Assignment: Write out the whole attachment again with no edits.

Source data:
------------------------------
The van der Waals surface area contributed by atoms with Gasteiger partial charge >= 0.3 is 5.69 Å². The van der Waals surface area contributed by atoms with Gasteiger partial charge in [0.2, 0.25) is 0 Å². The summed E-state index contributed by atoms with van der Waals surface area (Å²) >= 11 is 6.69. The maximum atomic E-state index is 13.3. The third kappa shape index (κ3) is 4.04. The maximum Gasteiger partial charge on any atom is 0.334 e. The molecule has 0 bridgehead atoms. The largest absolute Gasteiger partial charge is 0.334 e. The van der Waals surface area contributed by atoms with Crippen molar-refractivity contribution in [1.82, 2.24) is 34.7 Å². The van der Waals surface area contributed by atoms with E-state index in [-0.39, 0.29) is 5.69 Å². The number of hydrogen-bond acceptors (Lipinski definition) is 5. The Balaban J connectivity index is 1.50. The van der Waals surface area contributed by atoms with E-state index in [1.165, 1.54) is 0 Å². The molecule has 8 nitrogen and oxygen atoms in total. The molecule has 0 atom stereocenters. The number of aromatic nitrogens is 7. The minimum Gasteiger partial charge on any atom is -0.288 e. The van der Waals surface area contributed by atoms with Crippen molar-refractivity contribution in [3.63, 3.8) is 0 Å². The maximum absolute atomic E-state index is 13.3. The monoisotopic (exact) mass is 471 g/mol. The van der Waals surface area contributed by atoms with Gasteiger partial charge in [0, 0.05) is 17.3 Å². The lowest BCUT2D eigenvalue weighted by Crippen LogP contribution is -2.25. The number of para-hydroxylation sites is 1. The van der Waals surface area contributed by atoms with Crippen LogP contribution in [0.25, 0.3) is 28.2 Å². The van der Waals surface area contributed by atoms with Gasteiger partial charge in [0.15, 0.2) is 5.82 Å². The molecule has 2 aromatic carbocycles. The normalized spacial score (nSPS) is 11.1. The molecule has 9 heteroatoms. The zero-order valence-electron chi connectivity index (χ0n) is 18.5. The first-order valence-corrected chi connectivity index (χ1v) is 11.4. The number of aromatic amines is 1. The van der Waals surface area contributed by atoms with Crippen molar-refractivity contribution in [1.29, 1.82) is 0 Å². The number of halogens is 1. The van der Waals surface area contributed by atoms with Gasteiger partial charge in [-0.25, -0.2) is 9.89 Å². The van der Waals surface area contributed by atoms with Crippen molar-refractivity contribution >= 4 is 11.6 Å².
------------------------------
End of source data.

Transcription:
The van der Waals surface area contributed by atoms with Gasteiger partial charge >= 0.3 is 5.69 Å². The van der Waals surface area contributed by atoms with Gasteiger partial charge in [0.2, 0.25) is 0 Å². The summed E-state index contributed by atoms with van der Waals surface area (Å²) >= 11 is 6.69. The maximum atomic E-state index is 13.3. The third kappa shape index (κ3) is 4.04. The maximum Gasteiger partial charge on any atom is 0.334 e. The molecule has 0 bridgehead atoms. The largest absolute Gasteiger partial charge is 0.334 e. The van der Waals surface area contributed by atoms with Crippen molar-refractivity contribution in [1.82, 2.24) is 34.7 Å². The van der Waals surface area contributed by atoms with E-state index in [-0.39, 0.29) is 5.69 Å². The number of hydrogen-bond acceptors (Lipinski definition) is 5. The Balaban J connectivity index is 1.50. The van der Waals surface area contributed by atoms with E-state index in [1.165, 1.54) is 0 Å². The molecule has 8 nitrogen and oxygen atoms in total. The molecule has 0 atom stereocenters. The number of aromatic nitrogens is 7. The minimum Gasteiger partial charge on any atom is -0.288 e. The van der Waals surface area contributed by atoms with Crippen molar-refractivity contribution in [3.63, 3.8) is 0 Å². The maximum absolute atomic E-state index is 13.3. The monoisotopic (exact) mass is 471 g/mol. The van der Waals surface area contributed by atoms with Gasteiger partial charge in [0, 0.05) is 17.3 Å². The lowest BCUT2D eigenvalue weighted by Crippen LogP contribution is -2.25. The number of para-hydroxylation sites is 1. The van der Waals surface area contributed by atoms with Crippen LogP contribution in [0.25, 0.3) is 28.2 Å². The van der Waals surface area contributed by atoms with Gasteiger partial charge in [0.15, 0.2) is 5.82 Å². The molecule has 2 aromatic carbocycles. The normalized spacial score (nSPS) is 11.1. The molecule has 9 heteroatoms. The zero-order valence-electron chi connectivity index (χ0n) is 18.5. The first-order valence-corrected chi connectivity index (χ1v) is 11.4. The number of aromatic amines is 1. The van der Waals surface area contributed by atoms with Crippen molar-refractivity contribution in [1.29, 1.82) is 0 Å². The number of halogens is 1. The van der Waals surface area contributed by atoms with Gasteiger partial charge in [-0.25, -0.2) is 9.89 Å². The van der Waals surface area contributed by atoms with Crippen molar-refractivity contribution >= 4 is 11.6 Å².